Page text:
Legislature will pay $6.6 million to turn Juneau office building into housing
January 4, 2023
A House-Senate committee of the Alaska Legislature has approved spending $6.6 million to renovate a downtown Juneau office building into 33 apartments for legislators and staff.
During a Dec. 19 vote on the proposal, lawmakers said the state-owned building will help alleviate a chronic shortage of housing in the capital city during the legislative session.
“One of the biggest challenges we have is housing,” said Sitka Sen. Bert Stedman. “I think this is the right move,” he said.
The cost of construction is also being subsidized by a Juneau-based foundation whose goal, at least partially, is to keep Juneau as the state capital.
The Assembly Building, built in 1932, will be the Legislature’s new apartment building. Located kitty-corner to the Capitol, it was originally constructed as an apartment complex but was converted into offices in the 1980s.
Renovations are expected to take a minimum of one year, with a tentative completion date in January 2024. It isn’t yet clear how the building will be managed, who will be allowed to rent space, or whether legislators will forgo their per diem expense payments if they have a state-owned apartment.
In 2022, legislators were eligible for $307 per legislative day to cover food, housing and other expenses during the legislative session. Those payments came atop their annual salary of $50,400.
The 9-2 vote by the Legislative Council to move ahead with the apartment plan passed with Republicans, Democrats and independents voting in support.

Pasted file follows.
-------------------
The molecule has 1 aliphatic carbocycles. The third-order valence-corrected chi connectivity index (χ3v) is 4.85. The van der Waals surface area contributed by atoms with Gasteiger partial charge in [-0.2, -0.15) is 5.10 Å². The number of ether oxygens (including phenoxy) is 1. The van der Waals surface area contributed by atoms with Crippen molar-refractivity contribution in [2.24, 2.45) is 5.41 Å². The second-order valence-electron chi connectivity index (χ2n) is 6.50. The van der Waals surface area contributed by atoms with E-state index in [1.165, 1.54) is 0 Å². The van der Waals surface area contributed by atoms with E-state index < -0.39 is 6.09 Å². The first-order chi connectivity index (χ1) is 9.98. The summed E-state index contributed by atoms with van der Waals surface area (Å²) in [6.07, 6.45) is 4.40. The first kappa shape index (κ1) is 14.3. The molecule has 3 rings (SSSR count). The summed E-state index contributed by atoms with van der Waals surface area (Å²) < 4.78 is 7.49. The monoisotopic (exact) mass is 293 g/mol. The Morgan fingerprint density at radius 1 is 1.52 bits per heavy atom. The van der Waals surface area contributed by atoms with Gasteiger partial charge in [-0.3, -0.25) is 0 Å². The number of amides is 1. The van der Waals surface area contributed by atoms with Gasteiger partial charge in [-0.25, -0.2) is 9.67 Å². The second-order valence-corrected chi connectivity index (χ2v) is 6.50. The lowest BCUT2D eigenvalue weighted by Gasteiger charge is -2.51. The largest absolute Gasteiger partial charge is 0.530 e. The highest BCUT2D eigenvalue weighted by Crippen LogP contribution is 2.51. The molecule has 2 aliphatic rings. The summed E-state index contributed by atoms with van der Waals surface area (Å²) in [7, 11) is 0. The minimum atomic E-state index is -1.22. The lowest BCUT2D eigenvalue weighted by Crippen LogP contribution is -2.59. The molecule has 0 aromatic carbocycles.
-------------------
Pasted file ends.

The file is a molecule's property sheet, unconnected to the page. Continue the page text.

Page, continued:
Wasilla Republican Rep. Cathy Tilton and Sen. Mike Shower voted against it.
“I really am not a fan of the Legislature being in the business of being a landlord and competing with the private sector,” Tilton said.
Shower said he is worried about the project’s rising costs. In February, the Legislative Council voted 9-5 in favor of a $5.5 million plan based on preliminary estimates. The final contract, with Dawson Construction, is worth almost $8.6 million.
The Juneau Community Foundation, which bought the building in 2021 and donated it to the Legislature at no cost, is also donating $2 million toward the building’s renovation, lowering the Legislature’s share to the $6.6 million approved this week.
“Juneau benefits by being the capital city. It fills our restaurants, it brings in people,” said Amy Skilbred, executive director of the $70 million foundation.
In 2014, the wealthy owner of Juneau’s electric company, Alaska Electric Light and Power, sold the business and donated most of the proceeds to the foundation. One of the conditions of that donation was the creation of the Juneau Capitol Fund, which is intended to support the Capitol as long as it remains in Juneau.
Plans published in February call for 15 one-bedroom apartments and 18 studio apartments.
Juneau, like most of Alaska’s towns and cities, is experiencing a severe housing shortage, and the city’s downtown has a large number of commercial buildings with unused upper-floor apartments.
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